In economic terms profit maximizing firms compete for utility maximizing

In economic terms profit maximizing firms compete for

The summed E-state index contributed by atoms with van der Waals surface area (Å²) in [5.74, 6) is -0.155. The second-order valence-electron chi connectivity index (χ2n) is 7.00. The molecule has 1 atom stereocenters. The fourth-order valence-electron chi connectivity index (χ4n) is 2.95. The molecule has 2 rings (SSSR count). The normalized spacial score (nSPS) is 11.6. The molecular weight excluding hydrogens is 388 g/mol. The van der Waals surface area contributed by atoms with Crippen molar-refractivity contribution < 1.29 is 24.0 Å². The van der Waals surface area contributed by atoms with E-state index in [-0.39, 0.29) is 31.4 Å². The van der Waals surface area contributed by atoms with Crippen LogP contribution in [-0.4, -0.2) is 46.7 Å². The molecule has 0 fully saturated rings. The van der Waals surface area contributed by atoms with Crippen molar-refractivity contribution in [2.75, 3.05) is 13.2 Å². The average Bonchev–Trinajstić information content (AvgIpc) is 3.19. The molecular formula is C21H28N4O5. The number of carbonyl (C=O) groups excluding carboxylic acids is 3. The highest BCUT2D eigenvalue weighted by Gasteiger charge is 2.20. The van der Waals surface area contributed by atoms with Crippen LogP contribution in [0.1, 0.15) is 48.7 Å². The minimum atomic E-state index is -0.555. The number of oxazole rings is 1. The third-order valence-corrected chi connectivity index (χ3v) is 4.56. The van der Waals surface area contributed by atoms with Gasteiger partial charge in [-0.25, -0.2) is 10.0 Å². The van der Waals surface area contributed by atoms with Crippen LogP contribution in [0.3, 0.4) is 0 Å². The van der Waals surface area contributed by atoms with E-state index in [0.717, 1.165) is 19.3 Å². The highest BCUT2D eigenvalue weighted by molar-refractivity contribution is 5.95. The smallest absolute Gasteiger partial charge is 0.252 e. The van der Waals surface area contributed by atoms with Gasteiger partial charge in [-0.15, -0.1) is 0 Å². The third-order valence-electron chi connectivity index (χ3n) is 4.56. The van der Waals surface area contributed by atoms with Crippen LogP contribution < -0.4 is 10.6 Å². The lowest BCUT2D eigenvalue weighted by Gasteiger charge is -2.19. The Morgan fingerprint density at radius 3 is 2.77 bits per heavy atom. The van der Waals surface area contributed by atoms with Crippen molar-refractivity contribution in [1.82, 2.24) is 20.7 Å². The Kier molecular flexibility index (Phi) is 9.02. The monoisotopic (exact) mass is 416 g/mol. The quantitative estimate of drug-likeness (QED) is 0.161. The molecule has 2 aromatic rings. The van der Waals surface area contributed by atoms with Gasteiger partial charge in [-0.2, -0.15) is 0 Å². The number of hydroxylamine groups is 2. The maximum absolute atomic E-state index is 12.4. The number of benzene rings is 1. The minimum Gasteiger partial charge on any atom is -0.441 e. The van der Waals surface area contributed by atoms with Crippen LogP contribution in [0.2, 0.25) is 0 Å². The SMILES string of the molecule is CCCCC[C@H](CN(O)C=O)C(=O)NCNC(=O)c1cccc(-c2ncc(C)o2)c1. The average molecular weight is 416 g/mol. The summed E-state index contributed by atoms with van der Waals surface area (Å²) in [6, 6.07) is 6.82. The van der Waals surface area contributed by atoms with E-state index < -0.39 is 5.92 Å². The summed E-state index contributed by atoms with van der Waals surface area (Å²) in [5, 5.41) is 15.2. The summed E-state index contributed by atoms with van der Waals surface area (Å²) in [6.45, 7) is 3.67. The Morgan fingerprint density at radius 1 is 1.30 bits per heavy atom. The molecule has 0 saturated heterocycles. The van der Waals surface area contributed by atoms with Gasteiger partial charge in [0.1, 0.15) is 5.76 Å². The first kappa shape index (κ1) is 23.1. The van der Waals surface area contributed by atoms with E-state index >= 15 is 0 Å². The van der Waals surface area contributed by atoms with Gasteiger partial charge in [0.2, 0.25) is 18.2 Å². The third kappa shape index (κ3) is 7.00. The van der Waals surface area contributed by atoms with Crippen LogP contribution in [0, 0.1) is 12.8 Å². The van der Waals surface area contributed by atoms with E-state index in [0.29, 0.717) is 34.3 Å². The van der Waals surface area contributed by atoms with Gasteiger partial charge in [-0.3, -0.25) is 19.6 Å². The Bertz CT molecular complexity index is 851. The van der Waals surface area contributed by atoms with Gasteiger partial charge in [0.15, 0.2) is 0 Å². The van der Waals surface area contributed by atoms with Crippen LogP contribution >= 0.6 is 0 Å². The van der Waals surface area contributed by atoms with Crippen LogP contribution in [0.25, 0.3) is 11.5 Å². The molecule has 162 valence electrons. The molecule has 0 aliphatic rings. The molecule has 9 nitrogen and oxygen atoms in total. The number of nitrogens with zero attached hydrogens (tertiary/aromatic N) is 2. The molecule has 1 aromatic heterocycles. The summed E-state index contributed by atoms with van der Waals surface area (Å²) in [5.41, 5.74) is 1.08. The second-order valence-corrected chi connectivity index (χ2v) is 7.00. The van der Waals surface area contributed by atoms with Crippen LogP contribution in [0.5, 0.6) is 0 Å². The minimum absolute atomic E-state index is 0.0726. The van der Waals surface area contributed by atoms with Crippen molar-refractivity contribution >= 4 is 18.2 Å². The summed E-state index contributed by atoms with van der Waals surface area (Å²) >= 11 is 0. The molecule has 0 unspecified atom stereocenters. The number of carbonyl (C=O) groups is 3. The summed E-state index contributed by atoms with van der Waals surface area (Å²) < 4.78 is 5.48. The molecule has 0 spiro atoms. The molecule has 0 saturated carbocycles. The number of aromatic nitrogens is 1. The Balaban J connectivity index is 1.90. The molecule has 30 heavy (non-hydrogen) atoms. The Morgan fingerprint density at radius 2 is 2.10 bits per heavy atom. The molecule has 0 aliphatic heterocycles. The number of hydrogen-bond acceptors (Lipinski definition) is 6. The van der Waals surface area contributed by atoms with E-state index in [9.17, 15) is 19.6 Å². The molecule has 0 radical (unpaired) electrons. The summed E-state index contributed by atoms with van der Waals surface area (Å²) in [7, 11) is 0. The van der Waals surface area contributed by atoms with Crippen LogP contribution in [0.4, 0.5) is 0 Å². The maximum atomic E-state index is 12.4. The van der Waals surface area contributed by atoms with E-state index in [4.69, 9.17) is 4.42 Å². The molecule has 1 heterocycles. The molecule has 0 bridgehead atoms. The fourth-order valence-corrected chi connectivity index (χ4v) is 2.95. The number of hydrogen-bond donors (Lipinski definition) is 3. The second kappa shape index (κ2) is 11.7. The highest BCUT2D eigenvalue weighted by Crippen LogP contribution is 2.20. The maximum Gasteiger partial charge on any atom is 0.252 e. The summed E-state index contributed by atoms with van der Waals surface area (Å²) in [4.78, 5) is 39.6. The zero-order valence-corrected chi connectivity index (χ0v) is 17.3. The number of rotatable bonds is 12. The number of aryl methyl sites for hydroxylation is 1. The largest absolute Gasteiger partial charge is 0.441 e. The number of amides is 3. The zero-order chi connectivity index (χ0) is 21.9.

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future expected cash flows (Becker, 1962). In economic terms, “profit maximizing firms compete for utility maximizing workers, and the expected lifetime compensation of a worker with a given set of observed characteristics is equal to the expected lifetime productivity of a randomly selected worker with those characteristics” (Weiss, 1995, p. 136). In summary, human capital theory explains variation in income generated from diverse forms of human capital investments such as education and training (Becker, 1962). Development of human capital through training, education, and tacit knowledge (i.e., tenure) are likely to lead to beneficial outcomes such as career success (Fang, Zikic, & Novicevic, 2009). Development through training can be in the form of general or specific training. General training is defined as training that yields generic knowledge, skills, and abilities, and can be used and valued by other organizations beyond the one providing the training (Becker, 1962). In contrast, specific training involves developing knowledge that is uniquely beneficial to the organization that is offering the training. In his later work, Becker (1993) broadened the scope of organizations that may benefit from specific training beyond the particular organization offering the training to other firms within the same industry. Therefore, specific training may yield a set of skills that could be transferable across jobs within a specific industry. In this case, workers are compensated for skills that are not general or firm specific but rather industry specific (Neal, 1995; Parent, 2000). The distinction between general and specific training has potential implications for employee mobility. Specifically, employees with greater general training will become more marketable in the labor market and therefore may not develop a sense of loyalty or attachment to the firm offering the training. In contrast, when firm specific training is offered to an employee, that individual will be less likely to turnover as his or her skills are less marketable to other firms while his or her value to the current employer will be enhanced (Becker, 1993). In addition to developing their human capital through training, individuals may develop their human capital through schooling (i.e., formal education), experience, or tenure (Becker, 1993). Complementarity of these sources of human capital development is supported by past research that suggests that human capital is the result of the development of ability, education, and skills (Blundell, Dearden, Meghir, & Sianesi, 1999). Human capital theory suggests that formal education, specific training, and experience accumulated by working in the firm over time (i.e., tenure) enhance not only individual performance but also individual career success in the form of increased compensation. Therefore, investments in human capital offer benefits to the individual in terms of objective career success (Becker, 1964).
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